Over the weekend Stanley Fischer, the Federal Reserve Vice Chairman, hinted that a Fed Funds rate hike is still very much on the table this year, arguing that the US economy continues to grow in spite of the global uncertainties and was close to meeting the Fed’s own targets. In a speech in Colorado, to the Aspen Institute, he said 'Looking ahead, I expect GDP growth to pick up in coming quarters, as investment recovers from a surprisingly weak patch and the drag from past dollar appreciation diminishes,' adding that the committee was upbeat on its economic targets.
Over the last few days several other members of the Fed committee have also signalled that they are moving closer to pulling the trigger on raising rates. William Dudley, the New York Fed President mentioned in an interview he gave earlier in the week that the committee was 'edging closer' the point where it would be appropriate to raise rates. In line with Dudley, Lockhart gave a speech stating that 'If my confidence in the economy proves to be justified, I think at least one increase of the policy rate could be appropriate later this year'.
However, not all of the committee are quite so bullish on the US economy. James Bullard, the former hawk, now turned dove sees little if any change in interest rates due to the fact that worker’s productivity isn't rising quickly enough. July’s decision by the Fed to leave rates unchanged was backed by a 9-1 vote. The only member who voted for an immediate rise in interest rates was Esther George, Kansas City Fed President.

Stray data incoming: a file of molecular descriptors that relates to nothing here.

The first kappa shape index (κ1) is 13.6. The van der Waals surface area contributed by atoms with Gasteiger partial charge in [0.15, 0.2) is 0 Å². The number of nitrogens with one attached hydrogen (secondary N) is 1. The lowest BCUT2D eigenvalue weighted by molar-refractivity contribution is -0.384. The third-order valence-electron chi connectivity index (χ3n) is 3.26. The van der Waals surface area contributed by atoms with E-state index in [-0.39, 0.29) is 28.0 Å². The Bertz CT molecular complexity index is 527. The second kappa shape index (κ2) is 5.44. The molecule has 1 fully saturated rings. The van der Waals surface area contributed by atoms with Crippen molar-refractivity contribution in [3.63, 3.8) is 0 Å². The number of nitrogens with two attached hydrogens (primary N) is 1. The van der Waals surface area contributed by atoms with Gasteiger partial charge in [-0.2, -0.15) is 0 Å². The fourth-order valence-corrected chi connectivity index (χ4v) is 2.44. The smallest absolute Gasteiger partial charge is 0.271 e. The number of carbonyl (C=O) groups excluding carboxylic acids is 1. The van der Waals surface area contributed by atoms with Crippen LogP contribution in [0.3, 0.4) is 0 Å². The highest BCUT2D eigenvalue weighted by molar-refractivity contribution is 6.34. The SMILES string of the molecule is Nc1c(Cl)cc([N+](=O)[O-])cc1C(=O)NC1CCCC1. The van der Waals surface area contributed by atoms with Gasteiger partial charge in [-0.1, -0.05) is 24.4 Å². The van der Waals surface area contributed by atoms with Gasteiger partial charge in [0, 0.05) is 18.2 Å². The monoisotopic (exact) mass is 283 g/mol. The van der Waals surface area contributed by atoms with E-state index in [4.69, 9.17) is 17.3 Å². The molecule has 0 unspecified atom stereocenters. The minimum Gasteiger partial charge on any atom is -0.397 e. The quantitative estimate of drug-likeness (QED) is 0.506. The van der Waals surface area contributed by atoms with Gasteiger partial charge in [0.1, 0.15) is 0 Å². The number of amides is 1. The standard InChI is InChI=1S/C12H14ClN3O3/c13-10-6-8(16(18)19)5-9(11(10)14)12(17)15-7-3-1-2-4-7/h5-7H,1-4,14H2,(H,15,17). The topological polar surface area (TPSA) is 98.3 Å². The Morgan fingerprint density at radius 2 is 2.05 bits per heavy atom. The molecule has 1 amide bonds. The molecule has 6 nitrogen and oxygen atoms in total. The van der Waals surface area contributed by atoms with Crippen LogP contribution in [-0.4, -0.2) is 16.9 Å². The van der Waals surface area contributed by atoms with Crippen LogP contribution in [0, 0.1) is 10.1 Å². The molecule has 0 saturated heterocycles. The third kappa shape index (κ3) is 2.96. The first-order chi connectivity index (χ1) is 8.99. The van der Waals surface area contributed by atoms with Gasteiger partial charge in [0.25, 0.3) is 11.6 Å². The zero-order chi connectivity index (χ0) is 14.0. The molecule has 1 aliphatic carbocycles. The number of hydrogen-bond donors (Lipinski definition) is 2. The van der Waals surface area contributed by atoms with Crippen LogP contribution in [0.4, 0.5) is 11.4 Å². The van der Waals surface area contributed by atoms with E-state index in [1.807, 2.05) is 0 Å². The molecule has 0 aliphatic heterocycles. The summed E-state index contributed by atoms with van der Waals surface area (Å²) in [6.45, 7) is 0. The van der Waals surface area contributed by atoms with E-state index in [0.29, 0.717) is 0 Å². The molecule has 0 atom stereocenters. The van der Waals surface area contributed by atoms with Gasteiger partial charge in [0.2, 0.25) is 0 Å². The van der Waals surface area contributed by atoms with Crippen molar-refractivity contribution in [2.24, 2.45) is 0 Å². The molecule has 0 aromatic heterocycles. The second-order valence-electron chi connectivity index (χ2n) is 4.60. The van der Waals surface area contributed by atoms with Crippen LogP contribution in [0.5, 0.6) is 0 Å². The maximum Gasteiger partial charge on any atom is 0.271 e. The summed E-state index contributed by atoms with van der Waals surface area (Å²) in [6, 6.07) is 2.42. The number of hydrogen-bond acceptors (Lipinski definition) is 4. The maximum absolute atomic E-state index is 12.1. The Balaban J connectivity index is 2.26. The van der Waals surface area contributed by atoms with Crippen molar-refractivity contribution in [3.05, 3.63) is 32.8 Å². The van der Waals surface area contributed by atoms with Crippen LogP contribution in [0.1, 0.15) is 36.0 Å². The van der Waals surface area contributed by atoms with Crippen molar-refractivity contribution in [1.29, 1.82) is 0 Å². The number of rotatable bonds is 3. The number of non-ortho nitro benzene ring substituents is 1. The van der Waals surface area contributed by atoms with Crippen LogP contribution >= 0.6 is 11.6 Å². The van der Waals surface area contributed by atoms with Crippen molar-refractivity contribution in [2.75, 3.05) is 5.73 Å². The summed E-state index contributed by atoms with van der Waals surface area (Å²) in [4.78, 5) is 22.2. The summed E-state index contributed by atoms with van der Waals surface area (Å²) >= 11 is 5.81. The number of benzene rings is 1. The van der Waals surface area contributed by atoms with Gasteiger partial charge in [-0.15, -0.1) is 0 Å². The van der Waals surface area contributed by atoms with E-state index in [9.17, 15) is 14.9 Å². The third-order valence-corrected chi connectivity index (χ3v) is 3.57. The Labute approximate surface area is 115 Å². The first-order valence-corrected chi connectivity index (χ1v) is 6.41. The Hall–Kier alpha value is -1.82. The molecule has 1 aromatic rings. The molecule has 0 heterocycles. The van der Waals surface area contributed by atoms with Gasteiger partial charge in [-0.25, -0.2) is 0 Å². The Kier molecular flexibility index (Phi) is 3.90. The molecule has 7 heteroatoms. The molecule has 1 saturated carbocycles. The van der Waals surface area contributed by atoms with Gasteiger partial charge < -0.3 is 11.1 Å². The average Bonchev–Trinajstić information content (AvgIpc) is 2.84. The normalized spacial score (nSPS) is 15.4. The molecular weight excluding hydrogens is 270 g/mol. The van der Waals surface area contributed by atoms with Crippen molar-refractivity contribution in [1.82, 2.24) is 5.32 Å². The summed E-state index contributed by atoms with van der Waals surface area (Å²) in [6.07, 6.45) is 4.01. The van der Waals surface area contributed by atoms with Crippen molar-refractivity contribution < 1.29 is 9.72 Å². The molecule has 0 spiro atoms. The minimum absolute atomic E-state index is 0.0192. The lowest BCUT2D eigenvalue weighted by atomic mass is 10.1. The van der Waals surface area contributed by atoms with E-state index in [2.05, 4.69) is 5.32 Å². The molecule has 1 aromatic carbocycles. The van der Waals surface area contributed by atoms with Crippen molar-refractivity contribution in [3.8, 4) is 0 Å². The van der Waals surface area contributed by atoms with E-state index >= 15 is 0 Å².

So how does the market interpret the chances of any rate rise? At the beginning of last week the futures market priced in probabilities for a rise at 16% in September and 42% in December. After the FOMC minutes were released on Wednesday evening, September and December probabilities moved up slightly to 20% and 47%, respectively. This morning those probabilities have again slightly increased to 22% for September and just over 51% for December.
Lastly, well done to Team GB who finished second in the medal table at the Rio Olympics, their highest placing since 1908 (which was hosted in London). After the London Olympics, Team GB are the first athletes to increase the medal count after hosting the games and have now increased the medal count at five successive Games. After his decision 22 years ago to designate a percentage of profits from the National Lottery to sports funding, John Major should take a bow.